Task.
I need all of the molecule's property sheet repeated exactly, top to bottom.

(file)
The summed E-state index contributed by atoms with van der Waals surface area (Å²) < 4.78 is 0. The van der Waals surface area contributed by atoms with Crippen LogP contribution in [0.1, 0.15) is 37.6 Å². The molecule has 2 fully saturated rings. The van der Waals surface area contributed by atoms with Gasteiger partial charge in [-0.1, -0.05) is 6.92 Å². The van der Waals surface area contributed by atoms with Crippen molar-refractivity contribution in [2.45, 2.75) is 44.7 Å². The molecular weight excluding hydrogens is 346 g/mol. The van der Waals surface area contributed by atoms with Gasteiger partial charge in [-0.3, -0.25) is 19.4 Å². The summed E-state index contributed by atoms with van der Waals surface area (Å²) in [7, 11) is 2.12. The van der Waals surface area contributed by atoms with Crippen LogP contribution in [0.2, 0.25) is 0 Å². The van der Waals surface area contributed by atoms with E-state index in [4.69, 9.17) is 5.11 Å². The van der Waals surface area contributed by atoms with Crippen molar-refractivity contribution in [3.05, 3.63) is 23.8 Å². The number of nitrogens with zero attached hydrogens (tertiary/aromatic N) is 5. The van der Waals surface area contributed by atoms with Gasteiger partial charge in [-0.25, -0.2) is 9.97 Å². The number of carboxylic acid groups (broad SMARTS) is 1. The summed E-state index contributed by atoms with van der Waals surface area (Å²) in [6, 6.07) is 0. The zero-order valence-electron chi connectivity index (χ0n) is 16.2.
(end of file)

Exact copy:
The summed E-state index contributed by atoms with van der Waals surface area (Å²) < 4.78 is 0. The van der Waals surface area contributed by atoms with Crippen LogP contribution in [0.1, 0.15) is 37.6 Å². The molecule has 2 fully saturated rings. The van der Waals surface area contributed by atoms with Gasteiger partial charge in [-0.1, -0.05) is 6.92 Å². The van der Waals surface area contributed by atoms with Crippen molar-refractivity contribution in [2.45, 2.75) is 44.7 Å². The molecular weight excluding hydrogens is 346 g/mol. The van der Waals surface area contributed by atoms with Gasteiger partial charge in [-0.3, -0.25) is 19.4 Å². The summed E-state index contributed by atoms with van der Waals surface area (Å²) in [7, 11) is 2.12. The van der Waals surface area contributed by atoms with Crippen LogP contribution in [0.2, 0.25) is 0 Å². The van der Waals surface area contributed by atoms with E-state index in [4.69, 9.17) is 5.11 Å². The van der Waals surface area contributed by atoms with Crippen molar-refractivity contribution in [3.05, 3.63) is 23.8 Å². The number of nitrogens with zero attached hydrogens (tertiary/aromatic N) is 5. The van der Waals surface area contributed by atoms with Gasteiger partial charge in [-0.25, -0.2) is 9.97 Å². The number of carboxylic acid groups (broad SMARTS) is 1. The summed E-state index contributed by atoms with van der Waals surface area (Å²) in [6, 6.07) is 0. The zero-order valence-electron chi connectivity index (χ0n) is 16.2.